With the US in place, it gets harder to call. So, perhaps I misunderstood the commentary above.


Yes there are two definitions. By the more rigorous criteria this is not a civil war.

By the looser criteria this has been a civil war for a couple years.

It is not changing into a civil war. It either has been or is not a civil war depending on the definition you prefer.

People that are claiming it is turning into a civil war either don't understand the definition or are saying it for political purposes.


It's not that it has yet. I don't think too many responsible people are claiming that. It's that it may be headed in that direction. All the more reason for us to be there. You break it you buy it.


Per Michael Yon, a blogger that has spent extensive time in Iraq, this is a civil war and has been for a long time.

My main point is that it is not changing to a civil war. Depending on the definition used either it has been a civil war or it is still not a civil war. Beware of the politician or commentator that claims it is changing into a civil war.

Anyone Smell Smoke?

The Iraqi Civil War
Nobody knows what the future will bring for Iraq. In my opinion, it?s already in a civil war, though many people seem afraid to say it. Actually, the reluctance is more likely ordinal in nature?-no one wants to be the first to say what many know to be true. Many now-stable democracies have suffered civil wars.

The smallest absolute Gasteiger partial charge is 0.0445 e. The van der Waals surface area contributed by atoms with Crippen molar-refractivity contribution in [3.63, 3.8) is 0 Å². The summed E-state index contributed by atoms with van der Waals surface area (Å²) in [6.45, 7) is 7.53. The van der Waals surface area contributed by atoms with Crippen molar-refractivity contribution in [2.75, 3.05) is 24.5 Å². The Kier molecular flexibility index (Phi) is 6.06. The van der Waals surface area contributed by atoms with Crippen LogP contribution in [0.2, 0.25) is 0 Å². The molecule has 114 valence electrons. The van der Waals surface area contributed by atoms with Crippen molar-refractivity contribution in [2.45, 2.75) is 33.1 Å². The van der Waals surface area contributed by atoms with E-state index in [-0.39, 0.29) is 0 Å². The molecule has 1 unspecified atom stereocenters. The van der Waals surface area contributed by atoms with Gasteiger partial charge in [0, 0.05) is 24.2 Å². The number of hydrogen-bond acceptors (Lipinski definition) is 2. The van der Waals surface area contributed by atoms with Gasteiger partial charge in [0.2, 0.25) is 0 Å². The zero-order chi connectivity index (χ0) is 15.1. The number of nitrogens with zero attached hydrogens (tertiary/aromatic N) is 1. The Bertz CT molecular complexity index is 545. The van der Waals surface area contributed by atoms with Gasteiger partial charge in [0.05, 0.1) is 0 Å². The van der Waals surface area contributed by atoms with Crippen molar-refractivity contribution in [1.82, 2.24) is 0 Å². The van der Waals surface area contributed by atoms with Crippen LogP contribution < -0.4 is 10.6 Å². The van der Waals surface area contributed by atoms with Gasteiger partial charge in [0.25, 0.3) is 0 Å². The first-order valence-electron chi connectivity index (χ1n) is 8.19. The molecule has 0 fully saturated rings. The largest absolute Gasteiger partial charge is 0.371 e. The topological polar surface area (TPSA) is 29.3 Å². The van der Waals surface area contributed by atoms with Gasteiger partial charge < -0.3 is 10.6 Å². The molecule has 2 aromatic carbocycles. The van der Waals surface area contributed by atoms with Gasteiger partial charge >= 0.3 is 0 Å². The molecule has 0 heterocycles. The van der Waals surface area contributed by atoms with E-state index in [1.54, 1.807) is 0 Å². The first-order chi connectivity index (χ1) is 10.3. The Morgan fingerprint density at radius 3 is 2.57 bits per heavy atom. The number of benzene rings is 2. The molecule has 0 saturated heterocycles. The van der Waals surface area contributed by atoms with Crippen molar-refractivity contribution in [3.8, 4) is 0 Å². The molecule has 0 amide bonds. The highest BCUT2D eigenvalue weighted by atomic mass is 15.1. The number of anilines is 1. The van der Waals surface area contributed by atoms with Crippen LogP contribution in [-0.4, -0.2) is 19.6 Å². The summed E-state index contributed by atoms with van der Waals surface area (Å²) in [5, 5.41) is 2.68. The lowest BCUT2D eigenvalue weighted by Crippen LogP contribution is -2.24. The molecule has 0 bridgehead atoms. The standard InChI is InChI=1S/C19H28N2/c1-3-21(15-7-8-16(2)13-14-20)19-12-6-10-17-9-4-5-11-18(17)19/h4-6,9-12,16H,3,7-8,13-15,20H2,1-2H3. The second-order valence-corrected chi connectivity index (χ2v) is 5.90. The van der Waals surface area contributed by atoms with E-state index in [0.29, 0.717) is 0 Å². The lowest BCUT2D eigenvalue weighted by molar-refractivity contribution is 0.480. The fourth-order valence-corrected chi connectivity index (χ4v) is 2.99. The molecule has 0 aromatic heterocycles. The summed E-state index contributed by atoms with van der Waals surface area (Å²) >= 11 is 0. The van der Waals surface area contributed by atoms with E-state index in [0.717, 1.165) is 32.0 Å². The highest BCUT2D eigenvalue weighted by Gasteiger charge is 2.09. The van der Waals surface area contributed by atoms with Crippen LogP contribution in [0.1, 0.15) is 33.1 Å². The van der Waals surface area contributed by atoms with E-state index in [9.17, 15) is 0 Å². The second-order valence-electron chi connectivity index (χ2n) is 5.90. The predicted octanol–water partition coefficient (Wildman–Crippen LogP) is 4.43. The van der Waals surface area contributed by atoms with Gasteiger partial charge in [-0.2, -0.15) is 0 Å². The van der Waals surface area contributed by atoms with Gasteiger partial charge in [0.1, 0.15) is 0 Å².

Democracy, despite its inherent nobility, is seldom easy or pretty. At its best, democracy is a reflection of the ?people,? and we all know what ?they? are like.

  • (Mission Impossible, Mission Accomplished 23 February 2005)

I wrote those words more than one year ago. Hatred that has been pressurized is a potent and malevolent fuel. Although I?d been in Iraq for just two months, I?d seen enough to know it was too late to talk about hiding the matches?a fire had broken out. The tangled briars of tribal enmities had overgrown, dense from decades of Saddam Hussein?s genocidal death squads. Wrenching that dictatorship changed the political landscape and in the process pumped fresh air into a smoldering fire.